Let's retrace the history of the saint who went from soldier to bishop. Originally from Pannonia, in present day Hungary, the soldier Martin set out for Gaul and stopped in the city of Amiens. It is said that one freezing winter evening in 334, the legionnaire, moved by compassion, cut off part of his cloak to give it to a cold beggar. The bitter cold suddenly subsided and during the night Christ appeared to Martin in a dream, wearing the flap of the knight's torn cloak.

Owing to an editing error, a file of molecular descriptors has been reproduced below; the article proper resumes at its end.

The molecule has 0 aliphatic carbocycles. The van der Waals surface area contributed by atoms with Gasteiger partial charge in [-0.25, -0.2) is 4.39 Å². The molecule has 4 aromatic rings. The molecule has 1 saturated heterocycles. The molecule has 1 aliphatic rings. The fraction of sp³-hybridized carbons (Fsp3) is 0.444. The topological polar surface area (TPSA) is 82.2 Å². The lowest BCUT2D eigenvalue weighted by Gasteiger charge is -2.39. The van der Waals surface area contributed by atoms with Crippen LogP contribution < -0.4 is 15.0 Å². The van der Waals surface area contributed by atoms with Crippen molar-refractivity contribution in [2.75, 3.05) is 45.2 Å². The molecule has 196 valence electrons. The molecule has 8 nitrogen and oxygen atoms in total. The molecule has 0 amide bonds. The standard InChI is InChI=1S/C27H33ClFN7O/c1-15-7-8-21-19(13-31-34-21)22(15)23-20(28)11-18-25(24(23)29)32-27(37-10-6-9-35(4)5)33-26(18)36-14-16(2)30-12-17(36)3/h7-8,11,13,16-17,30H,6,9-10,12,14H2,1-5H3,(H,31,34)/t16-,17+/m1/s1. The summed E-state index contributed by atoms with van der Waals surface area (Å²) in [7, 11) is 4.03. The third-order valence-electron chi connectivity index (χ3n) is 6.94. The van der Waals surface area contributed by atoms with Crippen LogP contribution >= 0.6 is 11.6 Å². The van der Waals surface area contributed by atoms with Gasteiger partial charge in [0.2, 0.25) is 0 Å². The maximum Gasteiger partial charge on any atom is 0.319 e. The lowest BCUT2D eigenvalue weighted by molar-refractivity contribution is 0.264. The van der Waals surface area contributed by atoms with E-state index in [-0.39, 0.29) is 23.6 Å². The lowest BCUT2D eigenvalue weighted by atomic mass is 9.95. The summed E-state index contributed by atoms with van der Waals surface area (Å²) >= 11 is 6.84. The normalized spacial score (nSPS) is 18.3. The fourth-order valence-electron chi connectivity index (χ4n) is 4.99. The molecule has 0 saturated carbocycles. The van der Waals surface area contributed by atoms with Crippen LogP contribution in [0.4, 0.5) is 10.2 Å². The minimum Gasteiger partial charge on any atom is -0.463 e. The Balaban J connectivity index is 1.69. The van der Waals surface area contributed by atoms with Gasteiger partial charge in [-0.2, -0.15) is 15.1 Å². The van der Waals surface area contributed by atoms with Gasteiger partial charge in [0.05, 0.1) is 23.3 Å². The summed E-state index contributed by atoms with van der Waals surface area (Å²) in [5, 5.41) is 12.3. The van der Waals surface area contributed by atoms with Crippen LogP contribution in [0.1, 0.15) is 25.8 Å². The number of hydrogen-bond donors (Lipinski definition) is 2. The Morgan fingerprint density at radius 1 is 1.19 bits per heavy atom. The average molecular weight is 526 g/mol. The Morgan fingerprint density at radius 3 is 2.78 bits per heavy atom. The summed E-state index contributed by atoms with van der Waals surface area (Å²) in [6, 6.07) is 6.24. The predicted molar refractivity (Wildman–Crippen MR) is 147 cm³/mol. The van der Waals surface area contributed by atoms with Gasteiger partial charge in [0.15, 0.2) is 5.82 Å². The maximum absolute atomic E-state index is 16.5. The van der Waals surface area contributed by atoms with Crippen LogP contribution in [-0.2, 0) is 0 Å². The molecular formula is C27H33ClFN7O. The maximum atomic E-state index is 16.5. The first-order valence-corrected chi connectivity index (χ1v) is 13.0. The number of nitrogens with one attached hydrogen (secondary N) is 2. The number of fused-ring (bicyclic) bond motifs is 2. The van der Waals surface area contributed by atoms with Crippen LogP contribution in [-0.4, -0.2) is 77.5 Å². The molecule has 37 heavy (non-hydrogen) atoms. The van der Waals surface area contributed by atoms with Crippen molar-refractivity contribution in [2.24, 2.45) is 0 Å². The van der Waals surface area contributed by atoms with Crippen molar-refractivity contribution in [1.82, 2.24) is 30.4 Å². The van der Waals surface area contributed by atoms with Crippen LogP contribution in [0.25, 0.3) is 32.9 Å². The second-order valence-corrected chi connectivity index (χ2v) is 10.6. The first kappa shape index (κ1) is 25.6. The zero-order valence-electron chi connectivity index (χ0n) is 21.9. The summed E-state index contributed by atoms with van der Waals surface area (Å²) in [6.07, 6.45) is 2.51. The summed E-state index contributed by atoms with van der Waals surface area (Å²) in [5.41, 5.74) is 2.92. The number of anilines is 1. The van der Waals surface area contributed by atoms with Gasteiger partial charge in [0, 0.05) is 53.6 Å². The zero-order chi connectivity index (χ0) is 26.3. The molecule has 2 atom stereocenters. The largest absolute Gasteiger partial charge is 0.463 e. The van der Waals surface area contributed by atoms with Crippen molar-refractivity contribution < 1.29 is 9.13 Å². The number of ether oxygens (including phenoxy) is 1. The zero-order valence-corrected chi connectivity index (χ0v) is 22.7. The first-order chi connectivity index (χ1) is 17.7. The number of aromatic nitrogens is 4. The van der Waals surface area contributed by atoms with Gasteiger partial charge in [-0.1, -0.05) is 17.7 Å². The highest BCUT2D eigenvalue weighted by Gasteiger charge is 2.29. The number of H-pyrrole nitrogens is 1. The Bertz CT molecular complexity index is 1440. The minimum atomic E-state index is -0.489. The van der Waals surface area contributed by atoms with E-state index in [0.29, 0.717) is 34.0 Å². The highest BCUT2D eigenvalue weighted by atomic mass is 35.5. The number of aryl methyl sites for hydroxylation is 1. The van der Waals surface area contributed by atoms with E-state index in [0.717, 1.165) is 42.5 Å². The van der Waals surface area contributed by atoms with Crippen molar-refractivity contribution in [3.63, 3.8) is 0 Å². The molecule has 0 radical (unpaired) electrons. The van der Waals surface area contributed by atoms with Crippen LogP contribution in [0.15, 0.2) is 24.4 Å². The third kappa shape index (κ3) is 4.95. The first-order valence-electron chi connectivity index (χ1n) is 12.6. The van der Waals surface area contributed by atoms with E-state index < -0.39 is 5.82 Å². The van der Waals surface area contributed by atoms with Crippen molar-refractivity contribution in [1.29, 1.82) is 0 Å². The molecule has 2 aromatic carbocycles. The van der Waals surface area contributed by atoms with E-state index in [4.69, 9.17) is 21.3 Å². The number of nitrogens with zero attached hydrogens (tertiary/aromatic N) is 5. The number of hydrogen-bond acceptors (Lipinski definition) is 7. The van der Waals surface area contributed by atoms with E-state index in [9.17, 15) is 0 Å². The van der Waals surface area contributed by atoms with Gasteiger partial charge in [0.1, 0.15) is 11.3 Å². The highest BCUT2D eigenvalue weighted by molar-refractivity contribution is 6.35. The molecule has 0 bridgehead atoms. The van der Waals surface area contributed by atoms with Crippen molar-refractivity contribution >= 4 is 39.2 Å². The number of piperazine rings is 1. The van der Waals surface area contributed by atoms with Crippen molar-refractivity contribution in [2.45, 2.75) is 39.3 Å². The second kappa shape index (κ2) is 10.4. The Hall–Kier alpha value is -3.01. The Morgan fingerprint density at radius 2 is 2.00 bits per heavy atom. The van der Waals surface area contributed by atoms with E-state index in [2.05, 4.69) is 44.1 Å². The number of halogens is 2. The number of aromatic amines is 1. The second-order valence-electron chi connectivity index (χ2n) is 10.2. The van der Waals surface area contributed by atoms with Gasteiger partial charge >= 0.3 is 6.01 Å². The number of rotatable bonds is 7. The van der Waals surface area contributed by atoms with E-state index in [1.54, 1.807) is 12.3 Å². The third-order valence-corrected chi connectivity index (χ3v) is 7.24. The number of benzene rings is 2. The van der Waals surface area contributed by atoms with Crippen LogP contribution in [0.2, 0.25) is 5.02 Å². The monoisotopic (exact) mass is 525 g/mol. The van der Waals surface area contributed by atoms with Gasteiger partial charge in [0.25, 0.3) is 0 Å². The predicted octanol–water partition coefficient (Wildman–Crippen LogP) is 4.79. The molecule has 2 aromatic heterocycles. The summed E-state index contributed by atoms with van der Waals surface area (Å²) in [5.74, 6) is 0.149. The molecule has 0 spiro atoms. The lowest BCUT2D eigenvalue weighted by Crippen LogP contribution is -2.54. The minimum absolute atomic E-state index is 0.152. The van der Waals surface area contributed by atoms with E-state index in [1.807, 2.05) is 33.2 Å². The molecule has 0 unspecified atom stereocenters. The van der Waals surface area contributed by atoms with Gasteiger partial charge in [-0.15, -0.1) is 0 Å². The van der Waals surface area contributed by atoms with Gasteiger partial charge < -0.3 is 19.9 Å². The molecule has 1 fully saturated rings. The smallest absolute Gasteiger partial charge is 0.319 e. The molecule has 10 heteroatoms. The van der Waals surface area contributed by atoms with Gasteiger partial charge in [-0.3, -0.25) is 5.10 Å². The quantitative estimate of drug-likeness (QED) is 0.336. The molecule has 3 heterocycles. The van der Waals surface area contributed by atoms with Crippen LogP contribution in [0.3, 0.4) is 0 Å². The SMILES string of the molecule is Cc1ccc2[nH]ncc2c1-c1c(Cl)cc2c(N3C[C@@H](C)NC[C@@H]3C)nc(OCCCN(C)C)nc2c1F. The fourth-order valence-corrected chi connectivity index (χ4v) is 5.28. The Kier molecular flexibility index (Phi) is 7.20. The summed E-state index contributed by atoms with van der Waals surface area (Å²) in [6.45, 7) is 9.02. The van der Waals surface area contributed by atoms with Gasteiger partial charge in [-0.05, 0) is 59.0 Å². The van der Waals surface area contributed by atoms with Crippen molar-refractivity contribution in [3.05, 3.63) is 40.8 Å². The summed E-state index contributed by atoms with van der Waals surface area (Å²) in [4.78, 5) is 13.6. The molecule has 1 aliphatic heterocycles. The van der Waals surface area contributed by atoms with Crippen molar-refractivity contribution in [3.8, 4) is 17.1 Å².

The summer of St Martin is celebrated throughout Europe, and especially in the Serenissima. Today, the tradition goes on: on St Martin's day, a shortbread biscuit in the shape of the saint with a sword on horseback, decorated with sugared almonds and sweets is offered. It is not unusual to run into children in the streets with pots, pans and ladles wandering around the city asking for sweets and delicacies.